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Want to Donate to Maui Wildfire Victims? Be Wary of Charity Scammers

It’s been nearly two weeks since the horrific news of the Hawaiian wildfires hit the news outlets and social media. The fires have been declared among the deadliest in the United States, leaving behind death and destruction.

The good news is that many Americans are willing to open their checkbooks and wallets to help those in need. The not-so-good information is that bad actors and charity scammers come out of the woodwork after natural disasters. Because of this, understanding signs of potential charity fraud is essential to ensure that donations reach the victims for whom they’re intended.

The Current Situation

On Aug. 7-8, 2023, a combination of drought-driven conditions and powerful winds from Hurricane Dora helped generate a destructive wildfire on the Hawaiian islands of Maui and The Big Island. Much of the news has centered on the vast and deadly blaze raging through West Maui, destroying the historic town of Lahaina.

As of this writing, thousands of residential and commercial buildings have been destroyed. The death toll stands above 110, with 38% of the impact zone searched. That number is expected to increase. As of Aug. 16, officials reported that the Lahaina wildfire burned an estimated 2,170 acres and was 85% contained. Additionally, the Upcountry/Kula fire burned an estimated 678 acres and was 75% contained, while the Pulehu/Kihei fire in South Maui was 100% contained.

Though the cause of the fire is still under investigation, one potential culprit is believed to be downed power lines.

Charities: Legit versus Scams

Though the Hawaiian wildfires sparked less than two weeks ago, several state attorney generals and the Better Business Bureau warn the public about non-legitimate “charities” that are more interested in fleecing donors than helping victims., the Better Business Bureau’s Wise Giving Alliance, provides a list of scam charity warning signs:

Pressure. A non-profit that is insistent that the donor “give right now!” needs to be considered suspicious. Reputable charities will not pressure donors for immediate funds. Instead, they welcome donations at any time.

False donation claims. Some scammers go so far as to tell a likely donor that they’ve given to a false “charity” in the past. Given the vast number of charities with similar names, that donor might believe the claim.

Donation request types. Legitimate charities accept checks, credit cards and debit cards. If a “non-profit” takes donations only through wire transfers or gift cards, steer clear.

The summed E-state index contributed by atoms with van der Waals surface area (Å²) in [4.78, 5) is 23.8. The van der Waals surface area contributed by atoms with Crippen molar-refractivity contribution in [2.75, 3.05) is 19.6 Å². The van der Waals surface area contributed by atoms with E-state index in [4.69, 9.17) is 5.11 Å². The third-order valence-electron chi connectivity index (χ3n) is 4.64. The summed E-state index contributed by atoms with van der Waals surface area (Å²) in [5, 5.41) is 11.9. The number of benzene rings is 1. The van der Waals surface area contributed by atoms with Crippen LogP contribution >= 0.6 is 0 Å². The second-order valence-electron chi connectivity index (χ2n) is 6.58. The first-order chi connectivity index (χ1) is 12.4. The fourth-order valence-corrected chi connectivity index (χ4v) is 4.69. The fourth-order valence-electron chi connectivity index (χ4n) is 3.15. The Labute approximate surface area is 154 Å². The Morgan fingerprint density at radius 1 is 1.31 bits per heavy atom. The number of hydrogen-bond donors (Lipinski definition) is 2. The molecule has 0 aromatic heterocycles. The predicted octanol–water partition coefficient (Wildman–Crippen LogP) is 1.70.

Emotional appeals and vague descriptions. All charities rely on emotional appeals to tug on heartstrings (and hopefully open coffers). But be suspicious of an organization that provides the appeal but a vague description of what the charity does and the population it serves.

Vetting a legitimate charity does require some research through the following methods:

  • Verification of legitimacy through an official website

Some Recommended Charities

While bad actors are an unfortunate fact of life following disasters, plenty of reputable, caring organizations are also out there. The Hawaii Emergency Management Agency suggests donations to the Maui Strong Fund and the American Red Cross of Hawaii. Other respected and reputable charities working with Hawaiian wildfire victims include:

Finally, donations via check and credit card are recommended. Monetary donations allow on-the-ground charities to buy the supplies they need.


Inside The Story

American Red Cross -- HawaiiDirect ReliefGlobal Empowerment MissionInternational Rescue CommitteeMaui Strong FundRotary Club

About Amy Wolff Sorter

I love content. I love writing it, visualizing it, and manipulating it to fit into different formats. I have years of experience in working with content, both as creator and editor. The content I create and edit provides assistance with many goals, ranging from lead generation, to developing street cred through well-timed thought-leadership pieces. Content skills include, but aren't limited to, articles and blogs, e-mails, promotional collateral, infographics, e-books and white papers, website copy and more.

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